Obama cautious over deal to ease Ukraine crisis
US President Barack Obama has cautiously welcomed a deal to calm tensions in Ukraine, reached at multi-party talks in Geneva.
He said the US and its allies were ready to impose new sanctions on Russia if the situation failed to improve.
Pro-Russian separatists occupying official buildings in eastern Ukraine show no signs of giving up any ground, a BBC correspondent reports.
There are reports of some shooting in Serhiyivka, in Donetsk region.
Ukrainian paratroopers opened fire to remove a protesters' roadblock in Serhiyivka, Interfax-Ukraine reported, quoting local sources. The details have not been confirmed.
On Thursday the Russian, Ukrainian, EU and US foreign ministers agreed that illegal military groups in Ukraine should leave places they have been occupying.
Russia denies fomenting separatism in eastern and southern Ukraine.
One protest leader in Donetsk said the separatists would not leave unless pro-European demonstrators in Kiev's Maidan Square packed up their camp first, the BBC's James Reynolds reports.
Media spotlight on Putin
Russian newspapers devoted their front pages on Friday to President Vladimir Putin's four-hour televised phone-in, rather than the Geneva talks.
"Vladimir Putin: You don't need to worry about a thing" said the front-page headline in Rossiskaya Gazeta, while Kommersant bore the headline: "Putin charts a stubborn line".
Mr Putin was repeatedly applauded by Russians during the live event, in which he demanded firm security guarantees and equal rights for Russian speakers in Ukraine.
Government buildings in several towns and cities have been seized by pro-Russian separatists opposed to new Western-leaning interim authorities in the capital Kiev.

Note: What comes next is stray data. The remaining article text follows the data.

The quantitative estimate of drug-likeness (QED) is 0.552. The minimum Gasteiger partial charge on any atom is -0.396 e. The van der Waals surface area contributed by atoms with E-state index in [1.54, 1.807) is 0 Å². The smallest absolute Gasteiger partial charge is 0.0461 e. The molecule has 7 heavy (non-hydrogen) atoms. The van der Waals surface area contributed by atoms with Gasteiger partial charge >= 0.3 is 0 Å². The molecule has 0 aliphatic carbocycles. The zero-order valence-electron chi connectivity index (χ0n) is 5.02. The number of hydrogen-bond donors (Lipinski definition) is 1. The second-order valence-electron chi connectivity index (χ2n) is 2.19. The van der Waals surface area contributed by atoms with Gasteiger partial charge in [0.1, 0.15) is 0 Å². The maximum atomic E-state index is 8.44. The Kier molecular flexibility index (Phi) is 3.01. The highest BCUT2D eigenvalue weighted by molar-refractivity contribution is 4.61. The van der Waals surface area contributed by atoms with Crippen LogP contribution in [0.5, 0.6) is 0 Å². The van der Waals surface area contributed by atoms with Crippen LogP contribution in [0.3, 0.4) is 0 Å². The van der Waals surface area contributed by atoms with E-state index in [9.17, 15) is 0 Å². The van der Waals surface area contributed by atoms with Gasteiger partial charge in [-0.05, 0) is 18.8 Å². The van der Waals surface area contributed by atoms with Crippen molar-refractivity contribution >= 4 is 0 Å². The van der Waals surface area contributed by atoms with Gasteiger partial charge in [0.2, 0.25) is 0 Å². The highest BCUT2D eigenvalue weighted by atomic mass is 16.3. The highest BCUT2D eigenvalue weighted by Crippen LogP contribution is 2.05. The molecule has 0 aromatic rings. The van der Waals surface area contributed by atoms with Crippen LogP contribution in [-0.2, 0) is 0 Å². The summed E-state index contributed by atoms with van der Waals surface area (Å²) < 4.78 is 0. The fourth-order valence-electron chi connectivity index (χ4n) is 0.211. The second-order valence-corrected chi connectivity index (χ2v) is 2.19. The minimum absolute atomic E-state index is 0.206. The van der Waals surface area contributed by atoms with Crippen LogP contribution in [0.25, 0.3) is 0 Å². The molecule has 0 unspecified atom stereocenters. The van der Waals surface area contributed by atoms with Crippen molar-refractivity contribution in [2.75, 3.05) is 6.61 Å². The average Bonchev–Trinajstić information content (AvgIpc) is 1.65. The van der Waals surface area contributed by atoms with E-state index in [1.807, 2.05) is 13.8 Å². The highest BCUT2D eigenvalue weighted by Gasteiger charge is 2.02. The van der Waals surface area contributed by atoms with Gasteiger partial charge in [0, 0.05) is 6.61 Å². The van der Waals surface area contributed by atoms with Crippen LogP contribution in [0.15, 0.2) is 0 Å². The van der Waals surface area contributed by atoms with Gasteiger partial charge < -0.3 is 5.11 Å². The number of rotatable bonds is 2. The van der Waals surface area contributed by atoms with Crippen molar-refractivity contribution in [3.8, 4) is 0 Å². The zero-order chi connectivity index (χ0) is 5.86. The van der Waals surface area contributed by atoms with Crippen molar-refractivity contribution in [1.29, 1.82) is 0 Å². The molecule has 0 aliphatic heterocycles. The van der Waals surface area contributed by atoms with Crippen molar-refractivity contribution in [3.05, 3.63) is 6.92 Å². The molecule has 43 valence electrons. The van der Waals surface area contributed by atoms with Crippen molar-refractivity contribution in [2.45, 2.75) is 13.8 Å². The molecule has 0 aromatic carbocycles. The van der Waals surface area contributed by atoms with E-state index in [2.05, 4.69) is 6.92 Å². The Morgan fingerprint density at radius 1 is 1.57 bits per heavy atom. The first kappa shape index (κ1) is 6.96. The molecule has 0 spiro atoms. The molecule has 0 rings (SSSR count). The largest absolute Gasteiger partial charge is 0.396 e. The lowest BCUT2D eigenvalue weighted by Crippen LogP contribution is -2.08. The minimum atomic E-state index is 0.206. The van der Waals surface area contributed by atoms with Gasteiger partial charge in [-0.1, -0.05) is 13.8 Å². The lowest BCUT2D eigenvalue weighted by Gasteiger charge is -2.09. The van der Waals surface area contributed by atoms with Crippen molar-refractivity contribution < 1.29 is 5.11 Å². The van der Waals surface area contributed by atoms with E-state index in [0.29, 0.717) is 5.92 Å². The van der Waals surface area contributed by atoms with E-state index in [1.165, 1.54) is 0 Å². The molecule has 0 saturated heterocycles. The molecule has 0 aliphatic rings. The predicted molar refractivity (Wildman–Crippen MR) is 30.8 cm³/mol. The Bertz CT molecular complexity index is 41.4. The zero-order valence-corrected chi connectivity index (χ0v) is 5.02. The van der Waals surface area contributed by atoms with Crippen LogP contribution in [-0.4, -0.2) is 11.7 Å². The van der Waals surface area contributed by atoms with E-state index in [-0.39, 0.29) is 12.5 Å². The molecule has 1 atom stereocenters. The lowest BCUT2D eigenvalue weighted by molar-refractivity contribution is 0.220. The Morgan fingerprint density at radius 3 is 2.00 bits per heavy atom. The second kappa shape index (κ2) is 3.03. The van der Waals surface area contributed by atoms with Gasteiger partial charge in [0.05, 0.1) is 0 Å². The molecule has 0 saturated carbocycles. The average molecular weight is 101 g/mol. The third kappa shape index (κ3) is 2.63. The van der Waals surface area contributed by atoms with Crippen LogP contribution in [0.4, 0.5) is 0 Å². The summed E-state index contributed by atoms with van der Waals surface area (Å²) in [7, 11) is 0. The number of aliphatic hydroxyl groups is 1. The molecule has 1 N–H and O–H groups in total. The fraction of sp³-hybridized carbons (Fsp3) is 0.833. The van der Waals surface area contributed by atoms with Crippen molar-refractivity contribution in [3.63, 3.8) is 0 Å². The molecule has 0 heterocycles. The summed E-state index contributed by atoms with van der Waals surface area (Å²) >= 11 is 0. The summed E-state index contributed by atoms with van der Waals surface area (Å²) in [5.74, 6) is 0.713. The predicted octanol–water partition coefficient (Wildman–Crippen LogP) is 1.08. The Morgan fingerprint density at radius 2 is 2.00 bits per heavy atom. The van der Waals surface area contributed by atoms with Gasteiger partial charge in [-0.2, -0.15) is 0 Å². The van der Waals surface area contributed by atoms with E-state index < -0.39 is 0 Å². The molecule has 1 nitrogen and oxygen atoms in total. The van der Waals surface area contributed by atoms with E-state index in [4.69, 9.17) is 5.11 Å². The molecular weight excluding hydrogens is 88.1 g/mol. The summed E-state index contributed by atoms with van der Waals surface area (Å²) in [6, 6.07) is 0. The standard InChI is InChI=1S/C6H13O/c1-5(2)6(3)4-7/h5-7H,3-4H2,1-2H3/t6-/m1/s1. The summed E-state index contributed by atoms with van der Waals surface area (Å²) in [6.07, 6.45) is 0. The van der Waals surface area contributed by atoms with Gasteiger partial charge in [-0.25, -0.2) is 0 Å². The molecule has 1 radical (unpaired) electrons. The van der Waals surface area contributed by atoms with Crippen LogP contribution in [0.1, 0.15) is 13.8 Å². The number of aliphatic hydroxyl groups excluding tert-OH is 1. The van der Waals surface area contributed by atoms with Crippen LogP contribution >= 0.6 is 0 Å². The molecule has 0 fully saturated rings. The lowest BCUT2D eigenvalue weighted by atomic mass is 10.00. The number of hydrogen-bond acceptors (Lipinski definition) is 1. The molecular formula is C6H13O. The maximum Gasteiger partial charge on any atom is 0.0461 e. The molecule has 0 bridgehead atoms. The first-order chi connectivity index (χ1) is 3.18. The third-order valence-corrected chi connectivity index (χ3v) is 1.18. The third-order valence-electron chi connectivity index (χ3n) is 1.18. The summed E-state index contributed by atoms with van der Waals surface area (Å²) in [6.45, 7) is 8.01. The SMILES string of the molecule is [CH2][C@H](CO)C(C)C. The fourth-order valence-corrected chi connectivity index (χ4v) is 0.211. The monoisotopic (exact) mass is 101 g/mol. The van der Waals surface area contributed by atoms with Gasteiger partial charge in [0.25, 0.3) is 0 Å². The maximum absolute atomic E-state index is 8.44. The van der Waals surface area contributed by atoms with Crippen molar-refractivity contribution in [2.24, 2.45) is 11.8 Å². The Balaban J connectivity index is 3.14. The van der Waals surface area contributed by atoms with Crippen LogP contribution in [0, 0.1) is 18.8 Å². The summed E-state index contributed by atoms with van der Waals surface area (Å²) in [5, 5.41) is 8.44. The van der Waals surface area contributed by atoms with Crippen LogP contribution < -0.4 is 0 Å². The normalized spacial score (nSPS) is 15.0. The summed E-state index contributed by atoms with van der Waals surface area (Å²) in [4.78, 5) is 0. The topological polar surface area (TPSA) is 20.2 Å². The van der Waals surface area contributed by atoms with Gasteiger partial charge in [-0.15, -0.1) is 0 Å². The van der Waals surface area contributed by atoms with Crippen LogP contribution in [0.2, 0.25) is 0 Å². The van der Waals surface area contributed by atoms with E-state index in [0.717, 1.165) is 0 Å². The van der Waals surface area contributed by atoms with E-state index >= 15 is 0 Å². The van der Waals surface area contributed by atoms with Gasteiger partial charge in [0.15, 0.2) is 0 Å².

At the Geneva talks, the sides agreed that illegal military groups in Ukraine must be dissolved, and that those occupying buildings must be disarmed and leave them.
The foreign ministers also agreed that there would be an amnesty for all anti-government protesters.
But speaking in Washington just hours later, President Obama expressed scepticism as to whether Russia would keep its side of the bargain.
"My hope is that we actually do see follow-through over the next several days, but I don't think, given past performance, that we can count on that," he said.
"We have to be prepared that we can actually respond to what continue to be efforts of interference by the Russians in eastern and southern Ukraine," he added.
In a telephone call with UK Prime Minister David Cameron, the two leaders agreed that the United States and Europe are prepared to take further measures to impose a new round of sanctions if Russia failed to help restore order.
"We have put in place additional consequences that we can impose on the Russians if we do not see actual improvement of the situation on the ground," Mr Obama said.
The UK is to provide an additional £1m to support the expansion of the OSCE special monitoring mission in Ukraine.
Washington and the EU have already imposed sanctions on key Russian and Ukrainian political and business officials.
UN chief Ban Ki-moon said he was encouraged by the outcome of the talks and that he expected all sides to "show their serious intention" to implement the agreement.
Earlier on Thursday, Russian President Vladimir Putin said he hoped he would not have to use his "right" to send Russian forces into Ukraine.
Moscow is believed to have thousands of troops massed along the border with its neighbour.
"I very much hope that I am not obliged to use this right and that through political and diplomatic means we can solve all the acute problems in Ukraine," he said.
He was speaking after Wednesday night's clash in Mariupol, eastern Ukraine, in which three separatists were reportedly killed by Ukrainian security forces after hundreds of pro-Russians attacked a military base.
Ukraine has been in crisis since pro-Moscow President Viktor Yanukovych was toppled in February.
Russia then annexed the Crimean peninsula - part of Ukraine but with a Russian-speaking majority - in a move that provoked international outrage.
This was followed by the seizing of government buildings in eastern Ukraine by pro-Russian separatists opposed to the new order in Kiev.